A question of balance in insolvency
The perennial dilemma in insolvency is how best to balance the diametrically opposed interests of debtors and creditors. Anthony Harrington reviews recent consultations that seek to solve the issue.
A modern, entrepreneurial economy needs to make it possible for people to fail, and then get back on their feet to come up with a second - and even third or fourth - genuinely innovative venture.
A fair society also needs to have some measure of debt relief so individuals who find themselves with an impossible debt burden can see light at the end of the tunnel.
Insolvency legislation is necessary, but is it ideal? A number of people - including creditors, insolvency practitioners, debtors and even HMRC - argue that much could be improved to make the law work better and, in some cases, create a fairer balance.
One has to applaud the fact that these green papers address significant questions in straightforward language.
The UK Government and HMRC have both recently issued consultations on Insolvency and corporate governance and Tax abuse and insolvency respectively. Perhaps the key thrust of the Government’s proposals is the wish to address the current spate of high-profile corporate insolvencies and identify who might be to blame.
The astonishing thing about these two consultative documents is that, for a change, they are written in plain English, noted Yvonne Brady, a Partner in Shepherd and Wedderburn’s corporate recovery and restructuring team.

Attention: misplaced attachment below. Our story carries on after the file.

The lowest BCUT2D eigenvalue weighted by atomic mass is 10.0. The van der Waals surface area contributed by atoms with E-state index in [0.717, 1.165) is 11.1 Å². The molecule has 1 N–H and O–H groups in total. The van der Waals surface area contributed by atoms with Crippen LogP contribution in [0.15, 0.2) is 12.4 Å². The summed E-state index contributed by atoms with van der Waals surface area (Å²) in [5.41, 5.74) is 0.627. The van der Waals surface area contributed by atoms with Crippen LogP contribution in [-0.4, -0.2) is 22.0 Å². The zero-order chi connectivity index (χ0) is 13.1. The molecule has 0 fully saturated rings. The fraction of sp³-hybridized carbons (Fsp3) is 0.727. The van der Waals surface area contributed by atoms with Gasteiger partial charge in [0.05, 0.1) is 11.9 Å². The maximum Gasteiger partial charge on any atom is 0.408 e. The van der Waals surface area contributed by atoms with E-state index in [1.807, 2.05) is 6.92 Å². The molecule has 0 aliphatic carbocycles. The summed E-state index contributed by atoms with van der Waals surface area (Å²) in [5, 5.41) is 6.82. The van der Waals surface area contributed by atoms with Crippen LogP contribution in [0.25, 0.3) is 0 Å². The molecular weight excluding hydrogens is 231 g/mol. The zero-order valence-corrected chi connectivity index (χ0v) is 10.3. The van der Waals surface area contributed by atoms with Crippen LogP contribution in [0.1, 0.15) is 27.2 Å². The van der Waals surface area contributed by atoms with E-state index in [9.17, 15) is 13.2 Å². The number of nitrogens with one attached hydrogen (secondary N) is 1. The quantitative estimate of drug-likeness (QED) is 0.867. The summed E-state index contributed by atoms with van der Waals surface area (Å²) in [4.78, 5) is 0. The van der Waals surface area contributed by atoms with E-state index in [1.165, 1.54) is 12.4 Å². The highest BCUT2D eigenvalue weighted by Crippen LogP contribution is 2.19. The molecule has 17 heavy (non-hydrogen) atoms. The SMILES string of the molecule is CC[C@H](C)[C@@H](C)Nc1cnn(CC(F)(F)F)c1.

“One has to applaud the fact that these green papers address significant questions in straightforward language, for this has certainly not always been the case,” she said.
However, and it is a very big “however”, there is an inherent fallacy in the idea that really complex issues lend themselves easily to simple treatments.
Onus of responsibility
The corporate governance paper floats the idea of making parent groups that sell an ailing subsidiary responsible beyond the sale.
This is an astonishing proposition. The essence of a sale is that the seller sells something and departs, leaving it in the hands of the buyer. How could you make a seller responsible for an outcome after the sale, when he/she has no say in, or veto over, the buyer’s decision?
Is the Government paper suggesting it is the vendor that should be careful about whom they sell to?
Otherwise, the paper goes on, the Government could intercede and make the directors responsible for the sale personally liable to make good on creditor losses. One has to wonder how this could work legally in practice as a credible scenario?
As Yvonne pointed out: “Every sale of a distressed subsidiary is a bespoke sale, with its own special, unique dynamics and circumstances.”
This being the case, one can only wish the Government the best of luck drafting legislation that can capture all of this variation, across all possible sales, and craft a prescribed ‘right way’ that will stand the test of legal scrutiny.
The last thing you want as a director is to find that someone can come along after the sale and second guess your decision.
Moreover, Yvonne continued, even if a civil service drafting team did produce workable legislation, the outcome would very probably be convoluted.
She explained: “Parent company boards look at all the circumstances around the sale of a subsidiary and make a judgement about whether a sale will be better for all stakeholders than a formal insolvency.